At SmartCapitalMind, we're committed to delivering accurate, trustworthy information. Our expert-authored content is rigorously fact-checked and sourced from credible authorities. Discover how we uphold the highest standards in providing you with reliable knowledge.
Also known as cash commodities, "actuals" are physical commodities that are delivered once a contract is completed. This makes the commodity different from a futures contract, in that actuals are the commodity that serves as the underlying asset for a futures contract. The terms of that contract will determine the number of units that must be delivered at the maturity date named in the terms.
While it can be somewhat confusing for investors who are just beginning to dabble in commodity trading, it sometimes helps to think of actuals as being the real or actual goods that are being traded using the futures contract as the means for managing the trade. This includes the quantities of the commodity that must be delivered to the trader at a specified point in the future. For example, if the investor enters into a futures contract that calls for delivery of gasoline on a specific date in August, the seller must deliver the specific or actual quantity of gasoline specified in the contract by that date, charging the price per unit identified in the terms of the futures contract. The gasoline that is actually delivered on that date in August constitutes the actuals that are identified in the contract terms.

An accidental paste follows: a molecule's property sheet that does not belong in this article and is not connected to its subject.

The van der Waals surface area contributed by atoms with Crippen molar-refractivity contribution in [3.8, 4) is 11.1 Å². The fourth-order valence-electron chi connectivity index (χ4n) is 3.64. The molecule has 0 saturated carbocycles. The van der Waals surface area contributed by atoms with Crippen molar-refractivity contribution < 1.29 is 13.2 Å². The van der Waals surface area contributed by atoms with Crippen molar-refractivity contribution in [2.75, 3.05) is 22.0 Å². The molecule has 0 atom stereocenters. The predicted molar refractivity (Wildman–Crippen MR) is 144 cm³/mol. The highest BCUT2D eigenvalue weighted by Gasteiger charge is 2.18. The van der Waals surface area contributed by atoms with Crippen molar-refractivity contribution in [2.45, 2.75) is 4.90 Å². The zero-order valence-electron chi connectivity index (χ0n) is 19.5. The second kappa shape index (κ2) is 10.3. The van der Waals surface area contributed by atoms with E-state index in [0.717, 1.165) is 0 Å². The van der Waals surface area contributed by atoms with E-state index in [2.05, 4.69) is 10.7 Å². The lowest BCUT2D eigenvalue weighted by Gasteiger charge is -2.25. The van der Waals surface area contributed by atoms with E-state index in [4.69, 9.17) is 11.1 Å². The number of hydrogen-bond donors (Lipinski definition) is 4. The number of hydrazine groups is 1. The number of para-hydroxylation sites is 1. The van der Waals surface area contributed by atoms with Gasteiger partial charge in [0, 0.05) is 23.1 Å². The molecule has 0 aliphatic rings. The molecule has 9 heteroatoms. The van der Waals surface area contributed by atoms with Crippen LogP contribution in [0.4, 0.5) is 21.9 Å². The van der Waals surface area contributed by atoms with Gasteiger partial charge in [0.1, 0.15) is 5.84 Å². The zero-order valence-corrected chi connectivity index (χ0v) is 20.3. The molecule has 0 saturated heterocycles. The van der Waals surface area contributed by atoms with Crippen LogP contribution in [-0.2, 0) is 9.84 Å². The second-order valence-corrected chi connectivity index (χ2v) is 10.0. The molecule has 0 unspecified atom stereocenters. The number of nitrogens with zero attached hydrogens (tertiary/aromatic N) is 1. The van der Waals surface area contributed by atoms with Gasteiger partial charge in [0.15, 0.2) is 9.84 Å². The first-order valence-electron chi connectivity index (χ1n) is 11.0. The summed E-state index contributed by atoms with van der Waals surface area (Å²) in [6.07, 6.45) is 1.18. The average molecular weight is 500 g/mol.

The concept of actuals is important to this type of investment, in that the investor not only locks in what is ideally a great price for the commodities, but also a quantity of goods that can be sold at a profit once they are in hand. It is not usual for investors to arrange to sell their actuals just prior to the completion of the futures contract, typically for a price per unit that is higher than the price paid for acquisition of the goods.
Actuals usually represent some type of physical commodity, although there are those who believe the term can also be applied to cash commodities. When the futures deal is crafted properly, and the investor has reason to believe that the value of those underlying commodities will exceed the purchase price named in the contract, this approach can be extremely profitable. At the same time, the original seller normally locks in a price for the actuals that at least cover his or her original investment in the commodities and allows for some type of profit from the venture. Under the best of circumstances, both parties involved in that futures contract benefit from the arrangement.